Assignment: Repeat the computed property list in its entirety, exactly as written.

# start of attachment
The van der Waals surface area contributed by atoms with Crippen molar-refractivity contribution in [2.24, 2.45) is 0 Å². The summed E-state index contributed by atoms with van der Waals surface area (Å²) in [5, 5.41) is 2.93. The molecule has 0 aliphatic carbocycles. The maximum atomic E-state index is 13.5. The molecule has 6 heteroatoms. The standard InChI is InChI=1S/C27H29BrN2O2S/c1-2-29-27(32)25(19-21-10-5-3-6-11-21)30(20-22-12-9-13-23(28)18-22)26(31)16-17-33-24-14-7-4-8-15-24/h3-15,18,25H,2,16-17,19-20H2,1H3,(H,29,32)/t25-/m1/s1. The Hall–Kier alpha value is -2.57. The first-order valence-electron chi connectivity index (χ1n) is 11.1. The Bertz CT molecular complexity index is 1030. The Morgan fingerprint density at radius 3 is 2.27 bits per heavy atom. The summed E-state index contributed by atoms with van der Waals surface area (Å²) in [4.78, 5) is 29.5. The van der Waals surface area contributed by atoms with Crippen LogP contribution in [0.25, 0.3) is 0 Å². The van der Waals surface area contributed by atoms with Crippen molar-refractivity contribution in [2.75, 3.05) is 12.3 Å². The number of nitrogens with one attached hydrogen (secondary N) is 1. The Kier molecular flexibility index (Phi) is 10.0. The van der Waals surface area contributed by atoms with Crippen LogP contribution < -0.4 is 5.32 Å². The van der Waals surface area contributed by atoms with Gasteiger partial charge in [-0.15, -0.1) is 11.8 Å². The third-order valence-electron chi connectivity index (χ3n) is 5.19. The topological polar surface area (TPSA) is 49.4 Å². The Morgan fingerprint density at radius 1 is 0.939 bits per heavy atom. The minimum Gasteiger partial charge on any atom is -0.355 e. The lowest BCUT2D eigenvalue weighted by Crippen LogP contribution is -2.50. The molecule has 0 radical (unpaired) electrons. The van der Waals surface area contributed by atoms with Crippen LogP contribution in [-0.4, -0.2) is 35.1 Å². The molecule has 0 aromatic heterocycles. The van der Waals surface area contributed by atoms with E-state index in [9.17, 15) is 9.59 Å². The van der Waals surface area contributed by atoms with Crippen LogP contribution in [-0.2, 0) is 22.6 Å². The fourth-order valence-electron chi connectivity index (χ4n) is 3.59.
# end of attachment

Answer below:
The van der Waals surface area contributed by atoms with Crippen molar-refractivity contribution in [2.24, 2.45) is 0 Å². The summed E-state index contributed by atoms with van der Waals surface area (Å²) in [5, 5.41) is 2.93. The molecule has 0 aliphatic carbocycles. The maximum atomic E-state index is 13.5. The molecule has 6 heteroatoms. The standard InChI is InChI=1S/C27H29BrN2O2S/c1-2-29-27(32)25(19-21-10-5-3-6-11-21)30(20-22-12-9-13-23(28)18-22)26(31)16-17-33-24-14-7-4-8-15-24/h3-15,18,25H,2,16-17,19-20H2,1H3,(H,29,32)/t25-/m1/s1. The Hall–Kier alpha value is -2.57. The first-order valence-electron chi connectivity index (χ1n) is 11.1. The Bertz CT molecular complexity index is 1030. The Morgan fingerprint density at radius 3 is 2.27 bits per heavy atom. The summed E-state index contributed by atoms with van der Waals surface area (Å²) in [4.78, 5) is 29.5. The van der Waals surface area contributed by atoms with Crippen LogP contribution in [0.25, 0.3) is 0 Å². The van der Waals surface area contributed by atoms with Crippen molar-refractivity contribution in [2.75, 3.05) is 12.3 Å². The number of nitrogens with one attached hydrogen (secondary N) is 1. The Kier molecular flexibility index (Phi) is 10.0. The van der Waals surface area contributed by atoms with Crippen LogP contribution < -0.4 is 5.32 Å². The van der Waals surface area contributed by atoms with Gasteiger partial charge in [-0.15, -0.1) is 11.8 Å². The third-order valence-electron chi connectivity index (χ3n) is 5.19. The topological polar surface area (TPSA) is 49.4 Å². The Morgan fingerprint density at radius 1 is 0.939 bits per heavy atom. The minimum Gasteiger partial charge on any atom is -0.355 e. The lowest BCUT2D eigenvalue weighted by Crippen LogP contribution is -2.50. The molecule has 0 radical (unpaired) electrons. The van der Waals surface area contributed by atoms with Crippen LogP contribution in [-0.4, -0.2) is 35.1 Å². The molecule has 0 aromatic heterocycles. The van der Waals surface area contributed by atoms with E-state index in [9.17, 15) is 9.59 Å². The van der Waals surface area contributed by atoms with Crippen LogP contribution in [-0.2, 0) is 22.6 Å². The fourth-order valence-electron chi connectivity index (χ4n) is 3.59.